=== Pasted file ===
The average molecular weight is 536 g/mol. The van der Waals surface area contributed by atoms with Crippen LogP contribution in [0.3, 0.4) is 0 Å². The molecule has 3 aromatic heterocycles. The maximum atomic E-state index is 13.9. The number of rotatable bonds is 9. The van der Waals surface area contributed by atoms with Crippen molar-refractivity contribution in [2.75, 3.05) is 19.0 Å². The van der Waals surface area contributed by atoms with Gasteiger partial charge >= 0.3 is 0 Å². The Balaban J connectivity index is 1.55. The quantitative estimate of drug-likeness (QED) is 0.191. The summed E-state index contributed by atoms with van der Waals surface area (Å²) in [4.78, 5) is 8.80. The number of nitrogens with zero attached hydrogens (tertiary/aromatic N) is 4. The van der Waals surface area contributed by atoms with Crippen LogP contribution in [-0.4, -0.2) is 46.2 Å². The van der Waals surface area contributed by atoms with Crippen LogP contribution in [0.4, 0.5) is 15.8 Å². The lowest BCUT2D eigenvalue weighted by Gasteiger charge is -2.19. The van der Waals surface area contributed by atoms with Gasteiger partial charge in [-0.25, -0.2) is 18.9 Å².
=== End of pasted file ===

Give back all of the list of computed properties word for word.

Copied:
The average molecular weight is 536 g/mol. The van der Waals surface area contributed by atoms with Crippen LogP contribution in [0.3, 0.4) is 0 Å². The molecule has 3 aromatic heterocycles. The maximum atomic E-state index is 13.9. The number of rotatable bonds is 9. The van der Waals surface area contributed by atoms with Crippen molar-refractivity contribution in [2.75, 3.05) is 19.0 Å². The van der Waals surface area contributed by atoms with Gasteiger partial charge >= 0.3 is 0 Å². The Balaban J connectivity index is 1.55. The quantitative estimate of drug-likeness (QED) is 0.191. The summed E-state index contributed by atoms with van der Waals surface area (Å²) in [4.78, 5) is 8.80. The number of nitrogens with zero attached hydrogens (tertiary/aromatic N) is 4. The van der Waals surface area contributed by atoms with Crippen LogP contribution in [-0.4, -0.2) is 46.2 Å². The van der Waals surface area contributed by atoms with Crippen LogP contribution in [0.4, 0.5) is 15.8 Å². The lowest BCUT2D eigenvalue weighted by Gasteiger charge is -2.19. The van der Waals surface area contributed by atoms with Gasteiger partial charge in [-0.25, -0.2) is 18.9 Å².